In 1951, as a gawky teen barely out of high school, I became an apprentice printer in the hot-lead "composing room" of the Charleston Daily Mail newspaper in West Virginia.
Back then, master "journeyman" printers typed on Linotype machines that dropped small letter molds into slots where molten lead was injected into them to produce lines of type called "slugs." Slugs were assembled in galleys, then put into newspaper page frames called "chases" on rolling tables called "turtles." Finally, fibrous mats were compressed against the type and put into curved molds where another dose of molten lead made round plates for the press.
Typewritten stories from the newsroom below arrived in a pulley basket through a hole in the floor.
My job was an early step toward automation. I ran a half-dozen special Linotypes that had no human typists, but used ticker-tape to trigger keys and make galleys of type.
In the 1950s, printers were top craftsmen, earning more than news reporters.
Nonetheless, as an eager adolescent, I began to relish the notion of being a reporter. (I thought it would be exciting, and impress girls.) So I volunteered to work without pay in the Daily Mail newsroom as a trainee on my days off. In 1953, The Charleston Gazette offered a full-time news job, and I've been at it ever since.
In 1961, to save money, the Gazette and Daily Mail merged mechanical operations, requiring only one press, one fleet of trucks, one composing room, one ad sales staff, etc. Downsizing eliminated various jobs.
A decade later, a strange thing happened: All the remaining printers went on strike for reasons I couldn't fathom. My old buddies from the print shop, picketing on sidewalks, confronted me with tears in their eyes. It choked me up. But the strike failed, and they lost their jobs. It was sad.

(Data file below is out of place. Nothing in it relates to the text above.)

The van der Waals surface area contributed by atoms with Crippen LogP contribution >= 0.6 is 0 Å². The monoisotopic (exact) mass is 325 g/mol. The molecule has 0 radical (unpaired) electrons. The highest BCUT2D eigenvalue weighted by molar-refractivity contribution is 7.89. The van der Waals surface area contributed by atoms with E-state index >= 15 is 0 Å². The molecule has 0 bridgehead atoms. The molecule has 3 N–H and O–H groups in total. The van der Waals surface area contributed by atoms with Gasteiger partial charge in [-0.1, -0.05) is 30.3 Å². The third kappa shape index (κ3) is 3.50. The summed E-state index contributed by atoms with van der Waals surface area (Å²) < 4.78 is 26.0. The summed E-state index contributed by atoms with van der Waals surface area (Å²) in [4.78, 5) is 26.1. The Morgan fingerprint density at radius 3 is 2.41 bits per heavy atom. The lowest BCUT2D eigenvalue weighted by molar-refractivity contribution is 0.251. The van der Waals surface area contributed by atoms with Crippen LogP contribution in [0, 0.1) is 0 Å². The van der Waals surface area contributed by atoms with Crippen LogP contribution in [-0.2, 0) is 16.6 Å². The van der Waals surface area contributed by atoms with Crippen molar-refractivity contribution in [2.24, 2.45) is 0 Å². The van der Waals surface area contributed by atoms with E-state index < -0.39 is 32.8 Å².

Later, I grasped what had happened: Printer unions could foresee the coming of "cold type" print on strips of photographic paper disgorged by electronic boxes. Eventually, Charleston newspapers converted to cold type, cutting and pasting print strips into full pages.
It marked the doom of hot-lead printers. Their high-paid careers were destroyed. Old Linotype machines were abandoned, along with galleys, chases, turtles and the rest of the hot-lead era.
Ever since, technology kept snowballing. Photocopiers made it easy to copy court documents and government records. Computers replaced clicking typewriters. Out-of-state news no longer arrived by clattering teletype machines but on computer screens. Cameras switched from film to digital, enabling photographers to transmit pictures from news scenes instead of rushing back to the darkroom. Arrival of the internet let reporters search a thousand sources quickly. Cold type was replaced by full electronics, and now huge screens assemble entire newspaper pages.
Here's a tidbit: Our newspaper once had satellite dishes on the roof. The Associated Press bureau was in the rear of the building. To send its news to our newsroom 50 feet away, the AP transmitted by phone line to an out-of-state center, which bounced reports off fixed-orbit satellites 22,000 miles above the equator. Then a West Coast AP operation bounced final reports off another space satellite, to be picked up by our roof dishes. Thus news traveled 88,000 miles almost instantly to move from the back of our building to the front. But now, internet linkage has bypassed roof dishes. Everything arrives and departs by broadband cable.
Technology is unstoppable. Improvements constantly make jobs easier and exterminate old tasks. Nobody today would return to hot-lead printing. Those careers are gone forever. The wipeout was cruel, but unavoidable.
The same fate befell coal miners. Around 1950, West Virginia had 125,000 pick-and-shovel miners, but digging machines erased most of them. Today, around 15,000 miners produce more coal and 110,000 families lost their livelihood.